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Philosophy and PR: More in common than you would think

Philosophy and PR

I am a public relations professional, and I studied philosophy in college.

That’s not a sentence you often hear coming from someone working in the public relations field, but it’s true. My background in philosophy has helped me tremendously throughout my schooling, my many part-time jobs and in my current full-time position as a publicist with Bohlsen Group.

Studying philosophy isn’t what it sounds. Philosophy allowed me to learn more about other cultures, belief systems and ways of living. It taught me how to fully harness my ability to critically think and to look at a problem from a different angle than most would; it encouraged me to be creative while also being practical and thorough – skills used every day in the world of public relations.

When doing research on whether or not philosophy was a good choice for me, I came across a forum of college students asking professionals and other students whether a degree in philosophy was worth the time. One participant talked of a career event he attended while still studying philosophy. A CEO at that event said,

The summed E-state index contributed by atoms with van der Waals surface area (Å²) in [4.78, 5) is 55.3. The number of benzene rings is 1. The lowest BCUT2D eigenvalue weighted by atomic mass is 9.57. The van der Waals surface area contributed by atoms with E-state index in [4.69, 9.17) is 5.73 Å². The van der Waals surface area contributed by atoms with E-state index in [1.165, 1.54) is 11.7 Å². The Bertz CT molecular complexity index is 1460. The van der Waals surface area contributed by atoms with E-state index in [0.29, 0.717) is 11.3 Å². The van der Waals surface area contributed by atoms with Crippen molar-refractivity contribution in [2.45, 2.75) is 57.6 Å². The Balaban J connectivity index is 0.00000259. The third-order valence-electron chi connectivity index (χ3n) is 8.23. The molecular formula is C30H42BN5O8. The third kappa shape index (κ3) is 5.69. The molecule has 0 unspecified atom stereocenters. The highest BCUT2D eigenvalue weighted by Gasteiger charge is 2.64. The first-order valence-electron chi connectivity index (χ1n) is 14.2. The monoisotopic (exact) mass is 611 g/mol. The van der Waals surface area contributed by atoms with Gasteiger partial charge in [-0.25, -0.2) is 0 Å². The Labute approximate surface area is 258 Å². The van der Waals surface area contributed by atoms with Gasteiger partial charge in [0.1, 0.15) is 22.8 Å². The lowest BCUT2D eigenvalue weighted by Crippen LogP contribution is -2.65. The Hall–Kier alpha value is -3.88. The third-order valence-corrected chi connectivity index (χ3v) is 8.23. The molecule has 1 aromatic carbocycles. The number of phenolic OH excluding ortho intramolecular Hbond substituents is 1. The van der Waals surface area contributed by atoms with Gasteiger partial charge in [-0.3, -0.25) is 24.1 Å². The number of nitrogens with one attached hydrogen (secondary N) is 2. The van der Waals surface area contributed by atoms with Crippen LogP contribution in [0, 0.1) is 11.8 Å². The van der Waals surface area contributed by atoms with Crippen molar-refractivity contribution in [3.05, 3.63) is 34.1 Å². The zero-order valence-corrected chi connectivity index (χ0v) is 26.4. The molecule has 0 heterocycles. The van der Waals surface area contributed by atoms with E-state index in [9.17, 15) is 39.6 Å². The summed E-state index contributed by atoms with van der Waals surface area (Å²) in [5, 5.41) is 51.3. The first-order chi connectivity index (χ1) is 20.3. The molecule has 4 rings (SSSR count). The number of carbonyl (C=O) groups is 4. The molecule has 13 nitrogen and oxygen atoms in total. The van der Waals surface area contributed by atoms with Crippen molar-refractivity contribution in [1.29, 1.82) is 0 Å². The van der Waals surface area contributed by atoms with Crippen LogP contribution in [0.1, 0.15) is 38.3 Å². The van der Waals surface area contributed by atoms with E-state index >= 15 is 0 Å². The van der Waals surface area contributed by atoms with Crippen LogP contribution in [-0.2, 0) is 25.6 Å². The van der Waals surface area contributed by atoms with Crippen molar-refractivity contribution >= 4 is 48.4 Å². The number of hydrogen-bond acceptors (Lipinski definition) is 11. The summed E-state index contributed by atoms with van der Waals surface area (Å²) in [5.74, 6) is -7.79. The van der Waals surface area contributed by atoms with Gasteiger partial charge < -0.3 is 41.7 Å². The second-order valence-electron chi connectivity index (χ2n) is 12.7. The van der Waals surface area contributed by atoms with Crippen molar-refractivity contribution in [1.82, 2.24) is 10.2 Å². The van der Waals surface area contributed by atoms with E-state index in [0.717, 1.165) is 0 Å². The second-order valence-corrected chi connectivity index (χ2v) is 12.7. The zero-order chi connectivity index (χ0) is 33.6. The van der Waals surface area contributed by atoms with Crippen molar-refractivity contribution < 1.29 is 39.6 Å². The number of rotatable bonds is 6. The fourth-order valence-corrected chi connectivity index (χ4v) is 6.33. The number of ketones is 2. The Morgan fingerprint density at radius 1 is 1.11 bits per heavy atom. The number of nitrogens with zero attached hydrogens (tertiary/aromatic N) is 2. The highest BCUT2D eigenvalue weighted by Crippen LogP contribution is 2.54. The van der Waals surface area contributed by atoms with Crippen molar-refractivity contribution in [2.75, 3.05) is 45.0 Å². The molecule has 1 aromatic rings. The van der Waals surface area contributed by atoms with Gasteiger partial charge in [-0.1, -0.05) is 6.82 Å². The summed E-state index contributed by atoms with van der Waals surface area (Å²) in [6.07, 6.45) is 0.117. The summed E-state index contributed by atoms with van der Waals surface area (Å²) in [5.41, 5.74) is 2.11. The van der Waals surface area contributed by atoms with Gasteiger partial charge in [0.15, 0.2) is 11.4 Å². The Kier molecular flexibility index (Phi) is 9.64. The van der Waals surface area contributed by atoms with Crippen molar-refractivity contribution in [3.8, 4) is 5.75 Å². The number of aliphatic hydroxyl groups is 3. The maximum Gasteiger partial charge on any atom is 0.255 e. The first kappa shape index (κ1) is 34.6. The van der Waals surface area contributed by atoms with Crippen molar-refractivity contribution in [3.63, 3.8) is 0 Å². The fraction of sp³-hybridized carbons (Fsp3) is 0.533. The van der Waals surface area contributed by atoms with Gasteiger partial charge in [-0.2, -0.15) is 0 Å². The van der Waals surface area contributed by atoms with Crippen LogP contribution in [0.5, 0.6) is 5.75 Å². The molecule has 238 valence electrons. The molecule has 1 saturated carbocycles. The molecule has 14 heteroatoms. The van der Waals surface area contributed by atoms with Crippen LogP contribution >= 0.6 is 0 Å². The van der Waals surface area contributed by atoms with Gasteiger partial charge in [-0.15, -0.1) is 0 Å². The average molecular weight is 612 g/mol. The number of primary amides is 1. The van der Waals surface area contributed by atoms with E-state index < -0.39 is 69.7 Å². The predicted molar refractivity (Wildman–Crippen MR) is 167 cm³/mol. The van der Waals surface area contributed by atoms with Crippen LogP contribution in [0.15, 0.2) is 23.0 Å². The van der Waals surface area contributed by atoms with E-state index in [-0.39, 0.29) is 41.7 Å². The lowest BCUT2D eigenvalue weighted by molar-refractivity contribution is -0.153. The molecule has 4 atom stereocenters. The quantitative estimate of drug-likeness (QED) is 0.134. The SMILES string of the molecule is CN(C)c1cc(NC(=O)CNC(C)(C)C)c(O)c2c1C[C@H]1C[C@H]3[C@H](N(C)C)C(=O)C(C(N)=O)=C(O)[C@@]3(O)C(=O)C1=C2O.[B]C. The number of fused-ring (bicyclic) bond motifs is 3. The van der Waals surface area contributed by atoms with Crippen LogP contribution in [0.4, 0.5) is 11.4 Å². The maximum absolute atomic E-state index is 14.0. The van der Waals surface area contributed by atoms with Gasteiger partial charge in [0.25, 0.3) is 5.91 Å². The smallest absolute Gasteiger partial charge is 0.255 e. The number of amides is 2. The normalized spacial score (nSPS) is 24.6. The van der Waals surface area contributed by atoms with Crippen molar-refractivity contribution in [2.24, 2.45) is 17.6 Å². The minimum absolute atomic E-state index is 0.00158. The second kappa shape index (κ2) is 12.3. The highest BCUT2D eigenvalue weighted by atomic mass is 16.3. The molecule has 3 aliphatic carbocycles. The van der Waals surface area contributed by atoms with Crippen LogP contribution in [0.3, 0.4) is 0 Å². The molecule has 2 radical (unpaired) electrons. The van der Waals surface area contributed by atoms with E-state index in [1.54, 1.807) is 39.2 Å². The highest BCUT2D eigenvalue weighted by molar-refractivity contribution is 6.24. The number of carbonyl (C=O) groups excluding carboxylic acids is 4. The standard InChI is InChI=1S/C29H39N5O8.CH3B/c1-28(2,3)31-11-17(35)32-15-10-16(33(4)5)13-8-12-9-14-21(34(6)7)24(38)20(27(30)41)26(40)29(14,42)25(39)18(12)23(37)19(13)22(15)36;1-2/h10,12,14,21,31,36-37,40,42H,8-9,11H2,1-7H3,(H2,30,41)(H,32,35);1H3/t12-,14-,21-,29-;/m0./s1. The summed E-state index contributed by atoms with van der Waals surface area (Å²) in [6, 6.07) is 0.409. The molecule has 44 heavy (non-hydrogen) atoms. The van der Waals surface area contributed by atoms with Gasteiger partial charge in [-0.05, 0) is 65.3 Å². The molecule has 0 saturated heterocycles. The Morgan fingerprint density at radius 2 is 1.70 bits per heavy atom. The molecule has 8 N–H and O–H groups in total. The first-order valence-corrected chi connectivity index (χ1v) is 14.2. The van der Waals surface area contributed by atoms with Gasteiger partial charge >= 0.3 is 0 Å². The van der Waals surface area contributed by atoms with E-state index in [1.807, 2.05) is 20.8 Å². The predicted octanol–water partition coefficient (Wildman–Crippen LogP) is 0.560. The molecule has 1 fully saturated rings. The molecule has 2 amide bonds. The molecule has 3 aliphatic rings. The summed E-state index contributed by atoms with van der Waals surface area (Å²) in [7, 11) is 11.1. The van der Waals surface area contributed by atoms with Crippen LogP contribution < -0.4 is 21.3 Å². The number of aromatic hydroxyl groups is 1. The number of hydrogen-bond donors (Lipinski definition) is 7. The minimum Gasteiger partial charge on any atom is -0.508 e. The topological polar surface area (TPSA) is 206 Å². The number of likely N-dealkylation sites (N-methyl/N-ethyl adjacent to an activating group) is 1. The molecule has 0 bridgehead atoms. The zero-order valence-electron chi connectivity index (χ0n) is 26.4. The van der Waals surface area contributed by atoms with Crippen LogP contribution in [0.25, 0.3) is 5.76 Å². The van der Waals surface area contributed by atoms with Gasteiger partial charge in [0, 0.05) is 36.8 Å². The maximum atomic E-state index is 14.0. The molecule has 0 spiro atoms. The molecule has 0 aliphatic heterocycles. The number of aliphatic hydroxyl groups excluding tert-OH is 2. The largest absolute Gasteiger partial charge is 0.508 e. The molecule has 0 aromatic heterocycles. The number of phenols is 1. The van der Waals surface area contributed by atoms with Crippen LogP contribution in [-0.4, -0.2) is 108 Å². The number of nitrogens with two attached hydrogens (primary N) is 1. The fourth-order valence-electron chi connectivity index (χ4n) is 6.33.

“I can hire a philosophy major and teach him everything he’d have learned in business school in six weeks. But if I hire a business major, I’ll never be able to teach him to think.”

Philosophy did teach me to think critically, to not take anything at face value and to constantly search for answers, even when there seem to be none. Whether crafting a strategic plan for a campaign with a complicated subject or identifying a client’s main message, I can utilize my critical thinking skills and constantly be exposed to new thought processes.

Working in public relations is something I love. It has provided me with a unique opportunity to utilize my love of learning and understanding while also engaging with different publics. I am able to not only work with clients from all walks of life, but also understand them and their goals on a more personal level and create content that will inform, persuade and entertain all types of audiences.

by Elizabeth Coomer

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